@JimSX  @JimSXXX  @joblo No disagreement from me that there shouldn't be a policy of segregation of any sort.  But I think you put too fine a gloss on the issue of how easy it would be to place public housing projects in nicer neighborhoods.  No nice neighborhood wants public housing to go in next door, regardless of the racial composition of the neighborhood or the race of the prospective tenets of the public housing.  Look what happens when someone wants to put a damn Boat House on a lake, or a Wal-Mart on Greenville Ave., etc.  Hell, people don't even like nursing homes to go into their neighborhoods.  

 

Of course, you are also either oversimplifying Lockey and MacKenzie's position, or they are oversimplifying the facts.  I have no doubt the city steered public housing projects to South Dallas, in part because some folks in North Dallas and the CBC didn't want "undesirables" moving in next door.  And we all know that the effect results in predominately African-American tenants of public housing living in predominately African-American neighborhoods.  But that isn't the same thing as having "an official policy that says white people cannot live next to non-white people, no matter what."  It's more a policy that says poor people on public assistance aren't welcome to live in areas the Dallas elite would like to reserve for themselves (note they would rather Ron Kirk live next door than any poor white family) or want to keep happy for political reasons (e.g. middle-class neighborhoods).  

 

I also doubt the developers much cared about the racial issues one way or the other.  Rather, I'd guess they found that they could make more money building public housing in African-American neighborhoods, where land was cheap, than they could in established middle-class neighborhoods.  None of that makes it right or fair, but it also isn't quite the picture you've painted.       

Guesty
Guesty

 @JMLO  @Guesty  @JimSXXX  @joblo  What did I write that had anything to do with federal dollars?  I only intended to suggest that rich African-Americans or other diversity loving rich folks don't want to live around poor people, as much as they might otherwise promote cultural or racial diversity.  Jim seems to believe that because a majority of people voted for Obama (I did) that a majority of people would also have no problem living next door to a public housing project.  I just don't think that conclusion can be drawn from the evidence relied on by Jim.   

JimSX
JimSX topcommenter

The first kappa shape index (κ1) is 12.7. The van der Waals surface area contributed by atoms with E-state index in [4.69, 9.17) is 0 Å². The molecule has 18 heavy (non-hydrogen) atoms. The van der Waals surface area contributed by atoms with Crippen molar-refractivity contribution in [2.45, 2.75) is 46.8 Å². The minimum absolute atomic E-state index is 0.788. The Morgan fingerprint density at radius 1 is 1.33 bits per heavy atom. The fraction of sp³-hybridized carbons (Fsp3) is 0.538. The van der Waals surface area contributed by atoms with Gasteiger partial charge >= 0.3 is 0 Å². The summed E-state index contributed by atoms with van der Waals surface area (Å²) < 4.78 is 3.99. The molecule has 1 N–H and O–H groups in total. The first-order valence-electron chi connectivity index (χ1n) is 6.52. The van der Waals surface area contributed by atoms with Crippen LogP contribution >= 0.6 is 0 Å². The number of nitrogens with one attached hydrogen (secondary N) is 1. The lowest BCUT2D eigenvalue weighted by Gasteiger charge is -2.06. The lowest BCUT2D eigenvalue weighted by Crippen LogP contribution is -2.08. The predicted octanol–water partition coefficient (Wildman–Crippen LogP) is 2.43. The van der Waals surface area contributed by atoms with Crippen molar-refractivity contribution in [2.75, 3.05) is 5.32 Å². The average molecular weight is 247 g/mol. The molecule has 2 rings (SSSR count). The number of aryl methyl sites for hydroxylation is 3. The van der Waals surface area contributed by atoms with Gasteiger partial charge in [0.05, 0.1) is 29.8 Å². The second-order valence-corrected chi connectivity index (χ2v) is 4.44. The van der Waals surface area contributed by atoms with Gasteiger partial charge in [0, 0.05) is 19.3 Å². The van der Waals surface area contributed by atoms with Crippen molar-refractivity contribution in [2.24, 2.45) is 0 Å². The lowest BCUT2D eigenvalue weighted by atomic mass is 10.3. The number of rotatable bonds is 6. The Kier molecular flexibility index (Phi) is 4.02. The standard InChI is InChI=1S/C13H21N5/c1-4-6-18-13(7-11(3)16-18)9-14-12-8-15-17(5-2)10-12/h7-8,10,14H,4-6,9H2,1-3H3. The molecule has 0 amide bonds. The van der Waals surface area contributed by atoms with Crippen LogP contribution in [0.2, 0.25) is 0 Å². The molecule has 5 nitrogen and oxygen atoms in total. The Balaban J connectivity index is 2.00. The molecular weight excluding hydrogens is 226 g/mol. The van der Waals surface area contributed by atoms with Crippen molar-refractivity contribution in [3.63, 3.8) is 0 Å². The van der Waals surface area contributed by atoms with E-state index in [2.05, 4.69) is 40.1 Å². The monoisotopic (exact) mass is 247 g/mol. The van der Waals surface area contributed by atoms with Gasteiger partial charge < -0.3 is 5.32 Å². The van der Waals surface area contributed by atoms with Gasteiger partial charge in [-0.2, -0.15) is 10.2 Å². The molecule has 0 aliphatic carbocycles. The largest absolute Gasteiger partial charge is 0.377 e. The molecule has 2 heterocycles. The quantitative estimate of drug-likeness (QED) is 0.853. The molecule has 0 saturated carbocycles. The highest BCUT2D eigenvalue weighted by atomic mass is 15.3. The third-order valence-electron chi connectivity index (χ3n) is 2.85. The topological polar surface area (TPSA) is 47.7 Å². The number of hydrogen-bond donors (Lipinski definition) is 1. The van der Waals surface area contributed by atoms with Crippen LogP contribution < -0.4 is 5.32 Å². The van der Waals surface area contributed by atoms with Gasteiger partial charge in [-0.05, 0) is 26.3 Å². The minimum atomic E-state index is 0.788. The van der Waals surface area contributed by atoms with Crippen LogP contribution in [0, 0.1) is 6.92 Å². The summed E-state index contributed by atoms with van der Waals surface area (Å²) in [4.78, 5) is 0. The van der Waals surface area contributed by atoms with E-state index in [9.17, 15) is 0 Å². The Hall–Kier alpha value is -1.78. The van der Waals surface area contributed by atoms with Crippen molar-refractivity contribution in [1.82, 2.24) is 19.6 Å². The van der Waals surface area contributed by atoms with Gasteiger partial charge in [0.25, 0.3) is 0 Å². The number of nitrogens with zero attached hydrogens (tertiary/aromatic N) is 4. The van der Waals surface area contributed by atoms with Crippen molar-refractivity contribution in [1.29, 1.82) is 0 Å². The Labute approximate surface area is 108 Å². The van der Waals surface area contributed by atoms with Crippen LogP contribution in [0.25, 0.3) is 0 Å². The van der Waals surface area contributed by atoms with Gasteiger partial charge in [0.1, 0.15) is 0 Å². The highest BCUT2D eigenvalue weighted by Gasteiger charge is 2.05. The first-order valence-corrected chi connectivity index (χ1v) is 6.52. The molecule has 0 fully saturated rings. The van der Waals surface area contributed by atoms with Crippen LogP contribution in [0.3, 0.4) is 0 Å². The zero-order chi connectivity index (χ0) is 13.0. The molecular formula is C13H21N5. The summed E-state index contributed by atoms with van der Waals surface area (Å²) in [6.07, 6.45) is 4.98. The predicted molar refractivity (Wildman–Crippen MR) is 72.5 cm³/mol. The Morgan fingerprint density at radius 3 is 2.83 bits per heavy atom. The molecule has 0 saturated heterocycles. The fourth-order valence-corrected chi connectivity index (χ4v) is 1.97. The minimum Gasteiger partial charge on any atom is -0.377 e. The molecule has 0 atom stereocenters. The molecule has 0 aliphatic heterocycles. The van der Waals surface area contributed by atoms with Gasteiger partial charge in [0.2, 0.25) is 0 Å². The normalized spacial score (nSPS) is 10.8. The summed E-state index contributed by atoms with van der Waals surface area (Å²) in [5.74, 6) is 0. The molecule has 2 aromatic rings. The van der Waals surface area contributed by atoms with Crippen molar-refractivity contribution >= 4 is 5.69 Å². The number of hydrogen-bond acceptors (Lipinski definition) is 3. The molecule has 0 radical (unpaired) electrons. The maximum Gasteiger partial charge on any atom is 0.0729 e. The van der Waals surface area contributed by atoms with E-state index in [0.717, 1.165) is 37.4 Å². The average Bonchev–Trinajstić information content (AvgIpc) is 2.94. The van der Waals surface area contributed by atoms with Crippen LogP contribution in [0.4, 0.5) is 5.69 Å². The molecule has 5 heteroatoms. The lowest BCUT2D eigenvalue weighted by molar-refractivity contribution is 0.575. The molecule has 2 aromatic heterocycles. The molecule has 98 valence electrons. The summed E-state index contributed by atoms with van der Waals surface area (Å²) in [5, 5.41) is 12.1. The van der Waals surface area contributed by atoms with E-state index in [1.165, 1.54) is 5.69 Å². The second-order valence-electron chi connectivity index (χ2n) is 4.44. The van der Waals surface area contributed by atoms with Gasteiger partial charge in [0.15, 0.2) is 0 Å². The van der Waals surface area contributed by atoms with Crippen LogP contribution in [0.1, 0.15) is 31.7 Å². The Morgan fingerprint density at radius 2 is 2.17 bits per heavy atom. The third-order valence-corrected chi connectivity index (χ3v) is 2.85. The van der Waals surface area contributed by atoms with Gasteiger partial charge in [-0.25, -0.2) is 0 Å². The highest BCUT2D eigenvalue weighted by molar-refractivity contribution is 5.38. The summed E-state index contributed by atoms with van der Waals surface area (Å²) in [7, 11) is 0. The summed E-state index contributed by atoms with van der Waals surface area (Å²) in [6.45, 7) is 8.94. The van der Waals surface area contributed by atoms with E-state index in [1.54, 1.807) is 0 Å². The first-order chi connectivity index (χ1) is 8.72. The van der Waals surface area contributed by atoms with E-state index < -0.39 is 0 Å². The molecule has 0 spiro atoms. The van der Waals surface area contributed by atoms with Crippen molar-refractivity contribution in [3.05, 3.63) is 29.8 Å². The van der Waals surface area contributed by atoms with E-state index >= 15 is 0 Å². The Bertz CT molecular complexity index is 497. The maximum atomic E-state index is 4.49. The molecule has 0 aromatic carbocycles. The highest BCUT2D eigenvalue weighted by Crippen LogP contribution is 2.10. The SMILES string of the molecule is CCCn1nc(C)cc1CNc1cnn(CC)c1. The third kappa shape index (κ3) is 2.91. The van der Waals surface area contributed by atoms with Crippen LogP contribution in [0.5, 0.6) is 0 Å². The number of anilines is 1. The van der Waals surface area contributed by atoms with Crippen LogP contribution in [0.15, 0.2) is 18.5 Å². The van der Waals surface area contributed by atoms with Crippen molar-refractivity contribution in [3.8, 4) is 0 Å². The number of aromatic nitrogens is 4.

@Guesty  @JimSXXX  @joblo Sure. You're right, a big reason being kids. People who are successful, especially newly successful so they still remember the losers back in the 'hood, don't want their kids growing up within 100 miles of what they know to be self-destructive culture. That makes sense. And they sort of know the allure that the bad guys can exert if they show up in an apartment building down the block and start walking around all pimpy cool. But Section 8 housing and other federal programs nowadays  have been very cleaned up and go mainly to young families, fully employed single parents and the elderly. It's perfectly possible to find acceptably congenial neighborhoods for those units  that are not in all black neighborhoods, just as it is perfectly feasible to shoehorn some affordable units into a fancy condo tower downtown without making all the rich people heave themselves off the roof in fear and loathing. What Lockey and MacKenzie are talking about is an official policy that says white people cannot live next to non-white people, no matter what. We''re not really going to argue about that one, are we?

GraveDigger
GraveDigger

 @JMLO  @Guesty  @JimSXXX  @joblo Case in point: Check out what is going on with Jesse Jackson these days. What about JWP? What about Don Hill? 

 

Nobody (including Municipalities) is above the law. 

JMLO
JMLO

 @Guesty  @JimSXXX  @joblo Did President Obama use his own personal income to live this life you describe? Yes!!! 

 

If he used federal dollars that were to be used for something other than his personal life, then your comment might mean something. 

 

Therefore, your comment means, blah blah blah blah! And I was being nice to give you that much credit. 

RTGolden1
RTGolden1 topcommenter

 @censormeallyouwant  @JimSXXX  @joblo I live in an "all minority neighborhood", in south dallas county in fact.  I'm surrounded by good food, helpful neighbors, and respect for my bounds of residence.  Sure there's crime in the area.  We all are aware of it and conduct ourselves accordingly.

 

The argument being made in the comments is not the argument in the story.  Yes there is an income divide in Dallas County, yes funds for low-income housing were misused (stolen would be an accurate assessment) and the local government is complicit.  What segregates people is not race, income or education, but willingness to be a victim.  The people in my neighborhood do not see themselves as victims, nor will they tolerate anyone trying to victimize them.  We may be struggling, we may be lacking certain luxuries, but we're not asking anyone to give these things to us, and we're certainly not about to let anyone take what we have.

GraveDigger
GraveDigger

 @Perry_Lowe  @censormeallyouwant Speaking of the Dallas Citizens Council, I just read that Donna Halstead (President of DCC) is stepping down next year. Ironically, she talks about the segregation in Dallas in the short article: 

 

“We will have a geographic divide, but I don’t see the racial tension we had in 1991.”

 

You would think after a 20 year reign she would have more to say, unless it was really weighing on her, literally. 

 

http://trailblazersblog.dallasnews.com/2012/11/donna-halstead-to-step-down-next-year-as-president-of-citizens-association.html/